The short answer—of course.
The packed room at Bangor’s Hilton Garden Inn last Friday proved that people of all ages (and especially young Mainers) care about the vitality of our state.
Speakers were engaging and funny, discussions at round tables between friends and strangers were thought-provoking and there was delicious food. And beer! The event closed with a tasting featuring several local breweries.
Topics discussed included supporting incentives for young people to stay—such as financial policies for first-time homebuyers, participating in local organizations and local government and promoting the stories and experiences of what makes Maine so uniquely wonderful.
The long answer—is still of course. However, as discussed at Magnetize Maine, it will require the passion and enthusiasm that was generated at the Summit to be steady and long-term.
This requires dedication and hard work.
In a room full of inspiration, I found this fact to be rather disheartening. Especially when I considered my own blog.
Even if it is for a fleeting moment, I question every week if I should keep writing this blog. Success today is largely measured by Facebook likes and website subscribers. While I build my platform, these numbers for me are relatively low. And in some respect, I don’t really care. I care mostly about writing something where I can express myself and connect with those around me.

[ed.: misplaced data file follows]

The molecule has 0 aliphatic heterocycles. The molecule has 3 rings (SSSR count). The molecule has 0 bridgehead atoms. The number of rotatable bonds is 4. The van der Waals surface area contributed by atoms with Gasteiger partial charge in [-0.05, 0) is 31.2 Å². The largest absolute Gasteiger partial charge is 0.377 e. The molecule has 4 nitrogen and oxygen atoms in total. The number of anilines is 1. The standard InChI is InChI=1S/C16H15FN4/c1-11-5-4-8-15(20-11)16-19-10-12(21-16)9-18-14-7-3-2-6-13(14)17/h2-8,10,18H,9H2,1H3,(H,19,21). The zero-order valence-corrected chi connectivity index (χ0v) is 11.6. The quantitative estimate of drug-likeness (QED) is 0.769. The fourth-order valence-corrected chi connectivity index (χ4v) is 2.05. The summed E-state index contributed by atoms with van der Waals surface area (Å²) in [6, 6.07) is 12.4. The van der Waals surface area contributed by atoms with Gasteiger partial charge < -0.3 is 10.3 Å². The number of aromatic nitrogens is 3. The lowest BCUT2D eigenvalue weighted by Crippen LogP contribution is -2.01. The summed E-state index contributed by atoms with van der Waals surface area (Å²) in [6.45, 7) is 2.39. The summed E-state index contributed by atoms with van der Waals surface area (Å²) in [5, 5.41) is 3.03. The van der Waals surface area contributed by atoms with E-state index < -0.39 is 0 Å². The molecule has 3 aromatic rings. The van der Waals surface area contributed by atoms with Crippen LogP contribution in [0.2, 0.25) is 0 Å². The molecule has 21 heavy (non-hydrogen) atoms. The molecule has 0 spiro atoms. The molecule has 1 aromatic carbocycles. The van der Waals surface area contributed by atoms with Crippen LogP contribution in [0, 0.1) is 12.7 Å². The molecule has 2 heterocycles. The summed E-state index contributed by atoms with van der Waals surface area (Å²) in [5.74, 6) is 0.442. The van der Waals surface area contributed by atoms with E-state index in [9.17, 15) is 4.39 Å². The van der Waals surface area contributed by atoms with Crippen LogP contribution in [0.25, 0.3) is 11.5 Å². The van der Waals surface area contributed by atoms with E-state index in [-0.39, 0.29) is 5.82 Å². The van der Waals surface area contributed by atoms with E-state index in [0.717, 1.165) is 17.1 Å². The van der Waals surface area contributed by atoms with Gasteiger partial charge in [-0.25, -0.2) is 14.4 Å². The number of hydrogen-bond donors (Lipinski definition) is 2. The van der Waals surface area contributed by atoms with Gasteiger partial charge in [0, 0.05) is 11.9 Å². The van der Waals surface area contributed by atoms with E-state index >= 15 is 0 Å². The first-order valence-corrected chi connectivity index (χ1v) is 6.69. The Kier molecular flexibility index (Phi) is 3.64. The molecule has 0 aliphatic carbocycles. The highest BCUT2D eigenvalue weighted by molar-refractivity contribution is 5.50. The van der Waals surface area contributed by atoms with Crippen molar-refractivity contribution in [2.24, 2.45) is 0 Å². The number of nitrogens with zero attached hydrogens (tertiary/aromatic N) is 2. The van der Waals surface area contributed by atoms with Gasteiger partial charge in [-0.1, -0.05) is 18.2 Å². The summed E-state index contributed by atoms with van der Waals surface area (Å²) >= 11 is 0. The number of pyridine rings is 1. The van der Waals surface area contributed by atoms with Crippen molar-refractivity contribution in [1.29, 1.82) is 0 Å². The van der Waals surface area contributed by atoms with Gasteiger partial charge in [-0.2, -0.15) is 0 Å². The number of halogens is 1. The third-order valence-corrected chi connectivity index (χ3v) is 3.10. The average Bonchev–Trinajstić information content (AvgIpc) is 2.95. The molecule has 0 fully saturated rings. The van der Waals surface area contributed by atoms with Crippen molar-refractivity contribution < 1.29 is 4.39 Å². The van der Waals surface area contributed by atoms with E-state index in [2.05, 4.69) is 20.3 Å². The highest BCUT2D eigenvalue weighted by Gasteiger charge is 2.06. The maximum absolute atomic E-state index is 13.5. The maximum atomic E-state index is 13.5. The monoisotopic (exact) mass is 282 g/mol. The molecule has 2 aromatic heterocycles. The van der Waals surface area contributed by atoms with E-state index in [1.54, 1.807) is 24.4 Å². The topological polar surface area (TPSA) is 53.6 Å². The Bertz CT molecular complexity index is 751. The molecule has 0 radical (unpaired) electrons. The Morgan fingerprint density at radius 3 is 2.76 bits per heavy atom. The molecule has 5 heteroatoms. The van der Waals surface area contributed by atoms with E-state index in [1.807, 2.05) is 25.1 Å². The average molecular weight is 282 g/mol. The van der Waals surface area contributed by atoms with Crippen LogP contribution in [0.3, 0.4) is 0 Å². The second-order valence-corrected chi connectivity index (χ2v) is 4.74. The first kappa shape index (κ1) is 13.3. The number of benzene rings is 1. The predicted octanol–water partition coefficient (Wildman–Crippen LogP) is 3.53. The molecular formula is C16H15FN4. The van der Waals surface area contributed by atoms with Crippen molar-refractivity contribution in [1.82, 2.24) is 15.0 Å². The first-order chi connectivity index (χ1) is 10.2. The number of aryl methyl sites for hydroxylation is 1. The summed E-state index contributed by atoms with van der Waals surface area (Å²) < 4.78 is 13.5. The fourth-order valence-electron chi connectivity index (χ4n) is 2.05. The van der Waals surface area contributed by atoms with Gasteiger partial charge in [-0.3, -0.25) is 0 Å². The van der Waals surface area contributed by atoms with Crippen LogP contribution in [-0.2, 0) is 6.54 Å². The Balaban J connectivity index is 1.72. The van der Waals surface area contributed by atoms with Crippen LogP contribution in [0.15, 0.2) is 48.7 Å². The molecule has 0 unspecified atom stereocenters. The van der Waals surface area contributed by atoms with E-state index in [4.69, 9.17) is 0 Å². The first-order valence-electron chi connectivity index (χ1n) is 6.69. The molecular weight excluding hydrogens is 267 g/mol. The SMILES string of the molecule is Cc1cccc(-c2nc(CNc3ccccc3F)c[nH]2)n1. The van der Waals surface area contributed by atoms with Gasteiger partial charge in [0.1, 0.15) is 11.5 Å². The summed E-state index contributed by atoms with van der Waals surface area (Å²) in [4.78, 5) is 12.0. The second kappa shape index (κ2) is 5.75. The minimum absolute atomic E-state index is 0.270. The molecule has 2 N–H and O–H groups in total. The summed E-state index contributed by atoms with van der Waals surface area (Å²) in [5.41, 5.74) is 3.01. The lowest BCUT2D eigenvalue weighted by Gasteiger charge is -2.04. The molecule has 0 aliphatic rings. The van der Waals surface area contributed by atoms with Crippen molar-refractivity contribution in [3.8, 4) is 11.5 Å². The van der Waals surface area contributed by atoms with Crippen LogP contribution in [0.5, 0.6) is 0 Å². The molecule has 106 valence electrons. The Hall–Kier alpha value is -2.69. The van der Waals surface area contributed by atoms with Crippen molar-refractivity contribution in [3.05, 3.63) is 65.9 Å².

And yet—I find myself obsessively checking views on my articles and telling Bryce about the zillionth book idea I have that I have yet to start writing. Both are stinging reminders that I am not immune to the need for instant gratification—the need that plagues many of my fellow Millennials.
I think of this characteristic and sigh when I realize how it is not conducive to making long-term changes that will move Maine forward.
And yet, as I type away, I wonder if I write a blog post every time I think about giving up—maybe that will build up my writer’s work ethic and routine. Maybe sitting down once a week to write a few hundred words will one day lead me to write a few hundred pages.
Maybe if I get involved with local organizations and local government every time my future in this state seems bleak, I will take enough steps that seem small and insignificant and begin to get somewhere.